Book Report: The Handmaid’s Tale by Margaret Atwood


I remember reading this in college and not liking it. This time around, I savored thhe delicious language and diction and descriptions. It’s like a beautiful but ominous watercolor. Offred’s world is so full of longing and loneliness that everything -because it’s unavailable to her- becomes a vivid romanticized version in her mind.

Synopsis: Faced by an infertility epidemic and plummeting birthrate, the government is overthrown by a (violently) orthodox religious sect where the patriarchy rules and traditional gender roles are strictly enforced. Fertile women become reproductive servants for high-ranking men and their barren wives. Other women become econo-wives issued to lower ranking men, and some become household servants or work the fields. Every woman wears a colored uniform to denote her position.

Characters: It’s hard to talk about the characters when individuality is strictly forbidden. The story is told through June, who is taken from her husband and daughter and processed as a Handmaid. Issued to Commander Fred Waterford and his wife Serena Joy, June is renamed Offred (Of Fred) to honor the patriarch of her post. She tells her story of her old life and her current life with The Waterfords to remind herself she is a person, or at least, she was. She speaks to an unnamed “you.” She says this makes her real, like writing in a diary. There must always be an audience for a story to be told. Her strength is almost unbearable as she holds onto hope and sanity, as she endures constant trauma and fear in her environment. Offred made me wonder what I would do in her situations. I wanted to be different. I want to be able to say I’d never be her, but… she wanted to say that too. That’s what makes it such a disturbing read.

Purpose as Identity
In The Handmaid’s Tale, women are defined by their ability (or inability) to produce children. That’s it. Women who can’t produce are sent to “the colonies” where they perform hard labor. Some lucky ones become housekeepers for the families in power. Everyone is issues a purpose and a uniform that decides who and what they become. Individuality is a risk. Anyone who doesn’t fit the mold is killed as a warning to all others.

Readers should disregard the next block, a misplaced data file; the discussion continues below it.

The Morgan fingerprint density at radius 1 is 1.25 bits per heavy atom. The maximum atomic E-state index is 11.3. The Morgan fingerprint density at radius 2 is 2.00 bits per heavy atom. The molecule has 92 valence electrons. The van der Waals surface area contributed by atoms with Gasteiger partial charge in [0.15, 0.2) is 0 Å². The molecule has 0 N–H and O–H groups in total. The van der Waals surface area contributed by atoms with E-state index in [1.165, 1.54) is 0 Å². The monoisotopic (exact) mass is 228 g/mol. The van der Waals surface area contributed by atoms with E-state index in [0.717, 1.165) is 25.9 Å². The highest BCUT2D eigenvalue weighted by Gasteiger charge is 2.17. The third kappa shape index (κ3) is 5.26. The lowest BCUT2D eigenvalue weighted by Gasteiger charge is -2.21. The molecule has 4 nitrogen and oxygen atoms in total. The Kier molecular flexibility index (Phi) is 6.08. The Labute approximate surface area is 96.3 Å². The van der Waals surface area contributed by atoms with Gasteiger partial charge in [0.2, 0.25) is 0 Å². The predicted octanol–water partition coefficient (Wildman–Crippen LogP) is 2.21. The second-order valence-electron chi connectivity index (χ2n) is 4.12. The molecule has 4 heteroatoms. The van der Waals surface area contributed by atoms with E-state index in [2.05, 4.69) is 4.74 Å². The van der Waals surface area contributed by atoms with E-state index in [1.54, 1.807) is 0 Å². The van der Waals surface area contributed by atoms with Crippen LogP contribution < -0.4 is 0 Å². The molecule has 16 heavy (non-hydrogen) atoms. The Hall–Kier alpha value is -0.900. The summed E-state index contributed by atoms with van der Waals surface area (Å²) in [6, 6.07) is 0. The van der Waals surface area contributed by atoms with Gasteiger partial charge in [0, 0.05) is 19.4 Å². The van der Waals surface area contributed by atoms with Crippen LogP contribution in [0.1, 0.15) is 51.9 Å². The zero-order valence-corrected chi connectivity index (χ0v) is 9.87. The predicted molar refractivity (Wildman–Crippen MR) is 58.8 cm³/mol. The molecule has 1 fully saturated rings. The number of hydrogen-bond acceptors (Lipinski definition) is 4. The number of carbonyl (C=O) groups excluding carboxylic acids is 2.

Ruled by fear and violence, society submits to survive. How much is Offred… are women willing to give up to live in this new society? And is the life they’re living worth the sacrifice? What if they organized and fought back?

Questions to consider:
Who would you be if your life were reduced to one true purpose?
If things are better for some, but worse for others, are things really better?
What would you do if you witnessed gender or racial discrimination?

Book Report: IT


Synopsis: IT weaves across parallel stories – one in 1958 that follows and one in 1985 (even the last numbers of the years mirror each other). In 1958, 7 misfit tweens form an unbreakable (and necessary for childhood survival) bond over their common encounters with a strange shape-shifting monster and their isolating social identifiers: Bill stutters, Ben is fat, Beverly is poor and abused, Richie is weird, Mikey is black, Stan is Jewish and Eddie is an asthmatic hypochondriac. This “Loser’s Club,” as they call themselves, spends most of their summer trying to avoid a roving group of bullies- Henry Bowers, Belch, Victor Criss and Patrick Hockstetter are the most vicious and violent group of troubled youth I think I’ve ever encountered in truth or fiction- who are out for their blood. The Losers realize there’s a monster killing kids, including Bill’s little brother, in their hometown of Derry, Maine and resolve that it’s up to them to destroy It before It uses It’s mind-bending and shape-shifting abilities to lure more children to their deaths.

When they defeat It, they take a blood (and sex?) oath that if the killings start happening again they will all return and defeat It again. The 1985 storyline introduces us to the 7 heroes as adults and brings them back together to face/process their childhood nightmares and defeat Its final form – a giant spider from space – for good.

There are so many characters in this story. SO MANY. There were whole sections written from the POV of townies who never appeared again and literally didn’t matter. Most of the boys were pretty generic boys. I was as incredibly irritated by the literal spelling out of Bill’s stutters and Richie’s character voices as I was grateful for them. Those idiosyncrasies helped me keep at least those two apart, but disrupted the story for me. Stan and Eddie could have been the same person. Mike had entire (unnecessary) chapters on Derry history and aside from being the anchor that called them all back, served very little purpose. I get that 7 is a powerful number, but I could have done with fewer protagonists.